Frankie Say War! Hide Yourself

AnnihalationIs that a Ronald Reagan look-alike grabbing his nether regions in apocalyptic agony? Why, yes, it is. Following the international success of their first single, Relax, Frankie Goes to Hollywood released the anti-war, half tongue-in-cheek, half a bit-too-close-to-home, funk-friendly dance anthem, Two Tribes.

Accompanied by an outrageous video, Two Tribes broke a whole bunch of UK chart records that, at the time, I was completely oblivious to. To be fair, in 1984 my daily routine consisted of dropping my Bespin Han Solo action figure from a covered bridge in a suicidal leap just in time for my electric train to speed by and run him over. Han survived, and was able to go on fighting the good fight (that was, until Joe & Cobra infiltrated my childhood just a few short years later).

ReaganFocusing on the hyper-exaggerated (he said jokingly) possibility of global nuclear war, Frankie & crew regurgitated a positive product from an extremely negative scenario. If you ask me, and you didn’t, Two Tribes withstood the test of time, and should serve as a welcome accompaniment to any record collection, regardless of which side of the fence your political beliefs may fall.

Scotch on the Rocks

ScotchOk, so it may be a little early for scotch and/or rocks, but The Band of the Black Watch, and their merry-bagpipe-playing-parade-music, is just the right brand of kilted syncopation for this dreary Monday morning (it is certainly not a dreary Monday morning, I just enjoy the word dreary… and lagoon… lagoon is a fun word to say… I invite you to say it aloud right now… lagoon).

Let me tell you, hearing an official military unit consisting of brass and reed instruments performing Caribbean Honeymoon is definitely something I can honestly say I never thought I’d hear. This three minute and seven second window into the rivers of Heaven make me want to march off into battle, presumably to confront the individual whose sole purpose is to end my life, while simultaneously drinking a Mai Tai and holding the hand of my newly acquired soul mate.

Like a flowing bloodbath of sun-soaked romance, The Band of the Black Watch delivers a combination of lighthearted, side-to-side-swaying, maniacal military music that would make any citizen of Scotland proud beyond their years.

Magic Brain: A VERY Brief History

Magic BrainStarting around 1934, the term Magic Brain was given to high end, and often-expensive (especially for the time) radio receivers manufactured by RCA Victor. This new, futuristic, prewar technological improvement to the widely used radio receiver, allowed the heavy-pocketed user to 1) enjoy their favorite radio programs with new, higher fidelity tone performance, 2) tune in to more stations, 3) get exclusive access the RCA Victor’s “X” band, the same station aviators heard for up-to-the-minute, U.S. Government weather reports, and 4) the apparent alleviation of physical pressure when tuning into specific frequencies. (Citation)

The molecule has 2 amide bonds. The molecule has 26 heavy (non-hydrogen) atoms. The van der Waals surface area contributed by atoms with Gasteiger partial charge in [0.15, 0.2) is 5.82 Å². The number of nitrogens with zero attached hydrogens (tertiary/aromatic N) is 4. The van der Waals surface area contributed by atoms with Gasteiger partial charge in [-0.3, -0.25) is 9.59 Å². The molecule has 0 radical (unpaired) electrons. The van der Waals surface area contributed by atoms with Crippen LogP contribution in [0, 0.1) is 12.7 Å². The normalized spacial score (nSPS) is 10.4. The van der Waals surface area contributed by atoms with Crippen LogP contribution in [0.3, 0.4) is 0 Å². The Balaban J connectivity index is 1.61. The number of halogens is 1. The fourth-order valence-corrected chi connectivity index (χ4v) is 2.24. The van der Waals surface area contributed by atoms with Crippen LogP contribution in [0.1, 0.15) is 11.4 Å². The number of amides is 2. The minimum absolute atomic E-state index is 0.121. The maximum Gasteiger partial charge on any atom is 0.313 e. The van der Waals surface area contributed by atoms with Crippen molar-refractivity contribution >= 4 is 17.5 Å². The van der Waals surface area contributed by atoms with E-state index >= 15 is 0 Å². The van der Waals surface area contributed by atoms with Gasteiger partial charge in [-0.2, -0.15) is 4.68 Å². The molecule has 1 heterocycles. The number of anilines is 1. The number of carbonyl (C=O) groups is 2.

Paralleling the start of the Second World War, RCA Victor released the Magic Brain RCA Victrola. This new, music listening wizard provided the same, groundbreaking, and industry redefining, features of the Magic Brain radio receiver, in a state-of-the-art radio-phonograph. The Magic Brain RCA Victrola offered a 180-degree shift in the way records were played, and how phonographs were manufactured. This model offered a tandem tone arm, which allowed the unit to play both sides of a record without having to flip it (there is something romantic about manually flipping a record, but there are certainly times when I’d love the ease and convenience of the Magic Brain). In addition to the tandem tone arm, the Magic Brain RCA Victrola allowed for up to two full hours of continuous, uninterrupted listening pleasure by the oversimplified ease of a single, pushed button. Mechanical noise was eliminated, the need to lift a lid was done away with, and the overall capacity was increased, housing up to 15, 10” records, or 12, 12” records.

Certainly an interactive jukebox for the family living room, this ingenious machine would unfortunately live an exceptionally short life. Due to the U.S. Government’s need for shellac, the material in 78rpm records as well as the main ingredient in U.S. made bombshells, it obtained nearly 70% of the nation’s supply, forcing two revolutionary music listening necessities. 1) With nearly no shellac to make new records, record companies began buying back out dated and/or unwanted records from the public (paying 2-3¢ per disc, equaling close to 500,000 lbs of shellac), to grind down in order to make new records. 2) With the short supply of shellac, and the high demand for consumable and obtainable mediums of portable music, the experimentation, and eventually the manufacturing of the vinyl record was introduced, and the rest is record collecting history. (Citation 1, citation 2)

With a new format, the Magic Brain RCA Victrola was rendered obsolete, and therefore was swiftly removed from production. A video of this monster in action can be found here.